Fighter: Has a striker-like half defender feature. Loses the strong Combat Superiority and Fighter Weapon Talent features. Doesn't lose a skill, like a normal fighter. Has very nice armor proficiencies which will probably be lost in most hybrid combinations. Seems OK.

Invoker: Loses the strong Channel Divinity power, plus Ritual Casting. Keeps the pretty good Covenant Manifestation power. Seems favorable.

Paladin: The Divine Challenge defender feature does about half damage or a little more, and is clearly rather better than half as good. While the damage is halved, it is every bit as difficult for the monster to avoid the damage. So either it inconveniences the monster just as much to have to attack the paladin, or the monster takes damage more often. The paladin loses two strong class features, Channel Divinity and Lay on Hands. These are pretty good, and the paladin is likely to lose his massive armor as well. On the plus side, the loss of Lay on Hands may allow the paladin to skip the Wisdom statistic entirely. Seems OK at best. On the other hand, the Divine Challenge is exceptionally easy to abuse with a ranged character, so who knows, maybe the hybrid Paladin is quite deadly.

Ranger: Standard half striker feature. The ranger has three mediocre class features – Prime Shot, a free feat, and a free skill. The hybrid keeps the free skill, and only loses two weak class features. The ranger seems like a pretty sweet hybrid.

Rogue: Standard striker half feature. Loses the strong Rogue Tactics and First Strike powers, plus the ability to fight well with daggers and shurikens. Seems OK.

Shaman: Standard leader half feature. Loses the strong Spirit Boon and opportunity attack powers. Keeps the Speak with Spirits power. Seems OK.

Sorceror: Standard striker half feature. Loses a couple nifty but not all that strong powers. Seems pretty favorable.

Warden: The half defender power affects one adjacent enemy instead of all of them – this certainly seems more than half as good. Loses the strong Font of Life power. Also loses Guardian Might, which is odd, as this is a small power combined with an AC feature needed to balance the class. So you have to find a way to get a good armor class, which may or may not be difficult, depending on what other class you choose. So it is hard to say how favorable the Warden is.

Warlock: Standard half striker feature. Loses the strong Pact Boon and Shadow Walk powers, and the Prime Shot power. Ouch. The poor warlock never seemed that great to begin with, and just gets to keep the weak striker power and loses all the cool warlock stuff. Seems weak.

Warlord: Standard half leader power. Loses the very strong command presence feature, but keeps the solid combat leader feature. Not sure if this is good or bad.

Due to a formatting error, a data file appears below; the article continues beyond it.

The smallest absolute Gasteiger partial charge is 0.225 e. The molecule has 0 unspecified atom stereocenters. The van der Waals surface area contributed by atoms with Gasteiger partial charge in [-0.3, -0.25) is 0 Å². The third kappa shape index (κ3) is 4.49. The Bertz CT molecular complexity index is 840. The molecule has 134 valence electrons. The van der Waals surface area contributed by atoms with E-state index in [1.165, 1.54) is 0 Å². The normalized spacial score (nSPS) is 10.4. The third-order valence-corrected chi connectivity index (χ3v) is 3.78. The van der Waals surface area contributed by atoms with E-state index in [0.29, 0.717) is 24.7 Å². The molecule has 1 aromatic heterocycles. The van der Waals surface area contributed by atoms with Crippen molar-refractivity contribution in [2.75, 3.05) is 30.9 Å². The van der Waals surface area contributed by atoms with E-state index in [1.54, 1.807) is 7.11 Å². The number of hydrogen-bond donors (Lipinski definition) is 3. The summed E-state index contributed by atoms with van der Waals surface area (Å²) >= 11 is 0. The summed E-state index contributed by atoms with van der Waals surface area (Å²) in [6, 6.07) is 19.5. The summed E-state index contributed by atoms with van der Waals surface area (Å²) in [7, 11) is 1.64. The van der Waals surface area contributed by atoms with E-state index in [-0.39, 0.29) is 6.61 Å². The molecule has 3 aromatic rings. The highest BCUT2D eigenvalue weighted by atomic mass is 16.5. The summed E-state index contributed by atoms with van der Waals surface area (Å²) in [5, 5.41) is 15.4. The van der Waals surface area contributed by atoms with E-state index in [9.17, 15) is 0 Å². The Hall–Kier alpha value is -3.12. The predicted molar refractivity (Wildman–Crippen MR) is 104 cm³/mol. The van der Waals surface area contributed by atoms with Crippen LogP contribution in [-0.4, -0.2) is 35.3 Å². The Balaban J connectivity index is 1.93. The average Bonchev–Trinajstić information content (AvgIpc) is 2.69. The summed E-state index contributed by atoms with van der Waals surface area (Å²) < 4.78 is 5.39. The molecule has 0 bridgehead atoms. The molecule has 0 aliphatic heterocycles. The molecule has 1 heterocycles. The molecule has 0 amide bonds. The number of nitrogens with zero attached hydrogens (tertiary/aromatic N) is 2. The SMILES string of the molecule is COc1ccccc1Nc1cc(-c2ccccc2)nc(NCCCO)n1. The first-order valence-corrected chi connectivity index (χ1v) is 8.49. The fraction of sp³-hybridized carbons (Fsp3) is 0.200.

Wizard: Loses two lesser features – ritual casting and spellbook – and keeps Cantrips. Loses the one primary class feature, Arcane Implement Mastery, but can get it back. Seems pretty good.


  1. Hey man! I got into some financial difficulty and had to cancel The Internets, lend out the computer for awhile, but now I've got a shinier computer and internet. Whee!

    Good to see you're still chewing on stuff even without an audience. I'm really surprised your blog isn't more popular, as there are few that analyze from the angle you do; typically the analysis is from a player or GM perspective, moreso than the rules themselves. I guess most people prefer to theorycraft on a forum where they can try to outshout people they disagree with for several pages long.

    At any rate, I've got a huge backlog of reading it looks like, but real quick here's the rule hack I explain to players who are interested in hybrids.

    Like you said, there's definitely no elegant way to do it. I personally hate the idea of making a player spend their hybrid talent feat on something dull like armor proficiency, so I've tried to work up a suitable "averaging" of armor profs. I don't even mention it to players; if they ask about it, I tell them that they can take it, and then at paragon tier they can take a real hybrid talent feat, or vice versa.

    Averaging your armor:

    if both classes have shield prof, take the highest shield prof.
    if only one class has shield prof, you get prof with light shields.

    (If a class has chain prof or higher, I've waffled on whether or not to count hide as a step, since hide and chain seem to be treated as sidegrades which both follow from leather)
    the difference is only one step,
    use the lower armor prof.

    the difference is anything larger, then you are proficient with the lowest armor prof +1 step.
    You can take armor feats that would normally come free for one of your classes without meeting prereqs. Furthermore, one feat will buy you two armor profs.

  2. That is to say, I don't tell players that they can spend their hybrid talent feat on armor profs. I try to avoid that ever coming up.

  3. ...apparently I just needed to look back a little further to see the audience lurking in the shadows.

  4. Hey Gumby, good to see you back!

    Your idea for armor proficiency is pretty close to the idea I thought of. Mine was to count leather armor as 1 proficiency, hide or chain as 2, scale as 3, and plate as 4, then average the two classes and give them the armor proficiency corresponding to the averaged number, rounded down. You would only get hide proficiency if one of your two classes have hide. You can then buy more armor proficiencies without meeting prerequisites.

    This is pretty much the same as your system, except that in my system the average of cloth and plate is chain, not leather, and that if the two classes are exactly 3 steps apart in armor type (cloth/scale or leather/plate), it takes 2 feats to get the best armor type, rather than 1 in your system.